The post goes on:
At the same time, the competitive landscape has changed substantially since 2004. While we still relish, support and celebrate grassroots marketing activities, Mozillians have been collaborating to create an extended marketing team that spans paid and volunteer staff. The team grew to over 300 around the Firefox 4 for desktop and mobile launches and has the heft of a major commercial software marketing organization.
Sadly, that misses the point completely. However wonderful the "heft" of a major commercial software marketing organisation may be, it is fundamentally and qualitatively different from grassroots marketing. Moreover, by shifting towards such a commercial approach, Mozilla has thrown away its unique advantage – community participation – and made the mistake of fighting the battle on the enemy's terms. That may even go some way to explaining its recent decline in market share.
The post concludes:
To be clear – this doesn’t mean we’re minimizing our focus on community marketing, but growing it. In line with our pioneering spirit, we’re looking to open up new programs and venues for engaging people globally and to empower them as Mozilla and Firefox supporters.
Well, it's true that there is a page on the MozillaWiki on Engagement/Contributor Engagement, but I can't really see much that has come out of it. It's also true that Mozilla instigated a major project called Drumbeat recently, but like Spreadfirefox, that too has fizzled out:
About two years ago, the Mozilla Foundation started experimenting with a set of big ideas, using “Mozilla Drumbeat” as an umbrella brand and laboratory. Our thinking:
- Grow the Mozilla community. In size and diversity.
- Reach out to new audiences. People working in other spaces that matter. Like education, journalism, filmmaking, and youth.
- Collaborate on new projects and software. Lock web developers in a room with these new audiences, shake vigorously, and wait for lightning to strike.
- Work open. Template and package Mozilla’s uniquely open way of working along the way.
- Invite the world. Extend that out to anyone who wanted to play.
All worthy goals. So why is the project being shut down?
Drumbeat was so successful, we’re shutting it down.
This is not to pick on Mozilla; indeed, the reason I have concentrated on it here is that it has done more than practically any other free software project, for which it deserves kudos. But mostly I have focused on it because, at its height, Spreadfirefox showed exactly how huge numbers of ordinary users could be massively engaged and motivated to have a big impact on the computing world. Today, all of that has been lost, and that's deeply troubling.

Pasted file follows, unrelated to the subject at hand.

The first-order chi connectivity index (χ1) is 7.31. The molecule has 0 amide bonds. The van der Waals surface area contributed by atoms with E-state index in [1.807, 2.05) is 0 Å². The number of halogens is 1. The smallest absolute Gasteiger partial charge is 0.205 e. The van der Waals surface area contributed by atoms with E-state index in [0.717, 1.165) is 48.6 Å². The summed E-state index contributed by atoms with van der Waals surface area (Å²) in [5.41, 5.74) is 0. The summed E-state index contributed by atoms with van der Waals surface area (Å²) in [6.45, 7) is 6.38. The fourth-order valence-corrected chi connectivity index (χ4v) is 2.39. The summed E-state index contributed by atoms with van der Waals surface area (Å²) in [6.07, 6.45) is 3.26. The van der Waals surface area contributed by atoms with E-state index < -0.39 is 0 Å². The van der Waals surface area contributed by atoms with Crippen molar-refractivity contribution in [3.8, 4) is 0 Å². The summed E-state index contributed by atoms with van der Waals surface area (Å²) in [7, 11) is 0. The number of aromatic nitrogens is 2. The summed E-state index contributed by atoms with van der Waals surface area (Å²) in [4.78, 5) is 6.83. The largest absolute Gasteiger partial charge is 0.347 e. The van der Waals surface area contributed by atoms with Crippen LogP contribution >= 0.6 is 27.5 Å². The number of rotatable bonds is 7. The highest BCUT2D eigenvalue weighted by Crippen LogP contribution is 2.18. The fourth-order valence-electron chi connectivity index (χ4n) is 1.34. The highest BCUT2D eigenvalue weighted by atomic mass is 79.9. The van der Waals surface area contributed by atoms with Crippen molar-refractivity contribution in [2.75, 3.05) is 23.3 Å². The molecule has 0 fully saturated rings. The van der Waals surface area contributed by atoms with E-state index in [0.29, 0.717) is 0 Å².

The Mozilla experience shows that making ordinary users part of the open source process is hard (although it's not entirely clear why Spreadfirefox faded away quite so dramatically). Certainly, it does not augur well for implementing a wider democracy in the open source world. But maybe in the wake of the massive protests against SOPA and ACTA, something has changed and it's worth trying again.
It's therefore good to see that at least one organisation is stepping up to that challenge, albeit on a modest scale:
The Open Source Initiative (OSI), the non-profit organization that advocates for open source software and builds bridges between open source communities, announced at the annual Open Source Convention (OSCON) that it is accepting applications for Individual Membership, starting immediately. Open source community members worldwide are invited to join OSI now at opensource.org/join and help shape the future of open source.
The new Individual Membership category allows individuals who support the mission and work of the OSI to join discussions about that work, to be represented in the evolving governance of the OSI, and to spin up task-focused Working Groups to tackle open source community needs.
Simon Phipps, OSI President, is quoted as saying: "The transformation of the OSI into a member-based organization is a timely and important step for the worldwide open source community." If the experiment succeeds, it could certainly offer inspiration for other projects to become "member-based", and to move back closer to their community roots.
Against that background, then, now would be a good time to start thinking about and debating what democracy for free software might mean today: what exactly its purpose might be, what its limits are – and even whether it is still possible 21 years after Linus posted his message that started it all.